In one of the answers, you said the following: “Hyperion connectivity to applications such as Planning or Financial Management will come in future versions of ODI 12c.” Does it mean that ODI 12c does not have any more Hyperion Planning KMs for example?

“We are planning on adding support for Hyperion applications in a future release of ODI 12c.”

I couldn’t believe what I was reading. They have done great enhancements on ODI to better support Golden Gate, Big Data, parallel executions, debugger, security stuff BUT they removed Hyperion support from ODI 12c. They just removed. In my last attempt to see if they were not misunderstanding me, I asked again almost the same question:

We work with ODI 11g integrating several Hyperion products, such as Essbase, Planning and HFM. Does it mean that we are not able to migrate to ODI 12c for now?

“We will be adding support for Hyperion applications in future releases of ODI 12c. For now you can still continue to work with ODI 11g when Hyperion connectivity is a requirement.”

Well, that was it. Oracle has stated for all presents there that ODI 12c does not fit to EPM users. They have removed a key functionality from its main ETL product. Do you work with Hyperion? Please, just sit on the corner and wait for some next release. There is no more to say about it. Uninstalling it right now and pretend that Oracle did not launch ODI 12c.

ODI 12c First impressions

Posted in EPM, New Features, ODI 12c, ODI Architecture, ODI Architecture, ODI Mapping with tags , , , on October 26, 2013 by RZGiampaoli

When I started working with ODI it was in version 10, and back there we had a few bugs, the UI was good (back there we could change the expressions and we didn’t have to take out the focus to save the changes, for example) , everything worked well, we could write a variable name with upper or lower case, the metadata navigator worked very well and that was one of the things that made the users choose ODI instead of power center Informatica, because they had an easy way to run their interface at will, and some other good things. It was a very stable version of ODI, good times.

Then 11 version came out. Well, the first thing we noticed was the UI, and the huge amount of bugs that came with it, and most of them in the interface screen. In 11 version, if you try to delete a filter, all the other filters disappears, but they are still there, if you close and re-open the interface they’ll come back, if you change a expression and doesn’t remove the focus from the filed it’ll not commit the changes, if you delete a datastore and put a new one (because some model changed for example) you have a good chance to not be able to save the interface for some bizarre error and you need to do this operation over and over, the variables name must be upper case for some odd motive, and other things. Another big loss was the metadata navigator that was replaced by ODI Console, a worse version with so many bugs that we had to stop using it. Some bugs like lack of security (everybody could see everything), all the execution ran as supervisor, we couldn’t see the load plans (only place where the security works), we couldn’t see the variables and lots of other things.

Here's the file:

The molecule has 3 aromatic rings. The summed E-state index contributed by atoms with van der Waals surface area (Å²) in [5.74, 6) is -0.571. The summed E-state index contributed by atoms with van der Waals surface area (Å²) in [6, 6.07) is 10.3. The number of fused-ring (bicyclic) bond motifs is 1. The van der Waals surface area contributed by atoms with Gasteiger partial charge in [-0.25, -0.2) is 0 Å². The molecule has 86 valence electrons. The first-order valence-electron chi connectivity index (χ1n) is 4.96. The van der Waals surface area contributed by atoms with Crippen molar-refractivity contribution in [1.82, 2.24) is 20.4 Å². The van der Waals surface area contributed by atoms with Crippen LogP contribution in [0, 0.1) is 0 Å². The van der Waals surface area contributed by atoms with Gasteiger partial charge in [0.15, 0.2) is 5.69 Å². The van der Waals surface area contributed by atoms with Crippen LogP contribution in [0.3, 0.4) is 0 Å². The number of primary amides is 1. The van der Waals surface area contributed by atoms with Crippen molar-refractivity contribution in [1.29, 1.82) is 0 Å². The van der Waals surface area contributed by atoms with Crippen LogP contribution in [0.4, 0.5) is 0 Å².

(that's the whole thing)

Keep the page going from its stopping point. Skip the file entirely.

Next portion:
BUT despite of that, the functionalities for the DEV team were almost the same.

Now we have a new version of ODI. The 12c. Ok, this is only our first impressions and we could have been doing something very wrong (and I pray for this). When a software changes its version and two specialists takes more than 30 minutes trying to figure out why and how or what they need to do to sum a column in an interface or should I say mapping (yes, this is the new name, I liked it and this is one of the few things that made sense to me in this new version), something is very wrong with it.

Ok let’s start from the beginning. When I started to work with datamart, the first tool that I used was OWB, and after some time when I started to use ODI to make some integration, I really missed some stuffs from OWB. It makes sense to get this two tools and merge it together. From OWB we had a cool mapping process that makes easy to understand what that transformation is doing, multiple targets, and a few other things that I missed in ODI, BUT, ODI has the Agent that allow us to connect anywhere without the need to create a heterogeneous service or a dblink or other stuff like that, it has more flexibility (and when I say more you can understand infinite more), we don’t need to deploy the mapping to create a procedure in a oracle database to integrate something, what makes the development test super-fast, we have a lot of components, well, ODI is so much better in this aspect that the few things I missed doesn’t bother me at all.

So in this new version they tried to merge the two tools. What looks good in the paper (I mean blogs and documentations) looks terrible in ODI.

We installed it this weekend to see what happened in this new version and we saw a very different workspace for the interface, I mean for the mappings. This simple ODI UI…

ODI 11g Interface UI

ODI 11g Interface UI

Turned into this:

ODI 12c Interface UI

ODI 12c Interface UI

Humm looks good right? Well, yes and no. I’m working in a 60” full screen TV and I need to drag the screen left and right, up and down to make everything visible, poor devs that has a screen smaller than mine.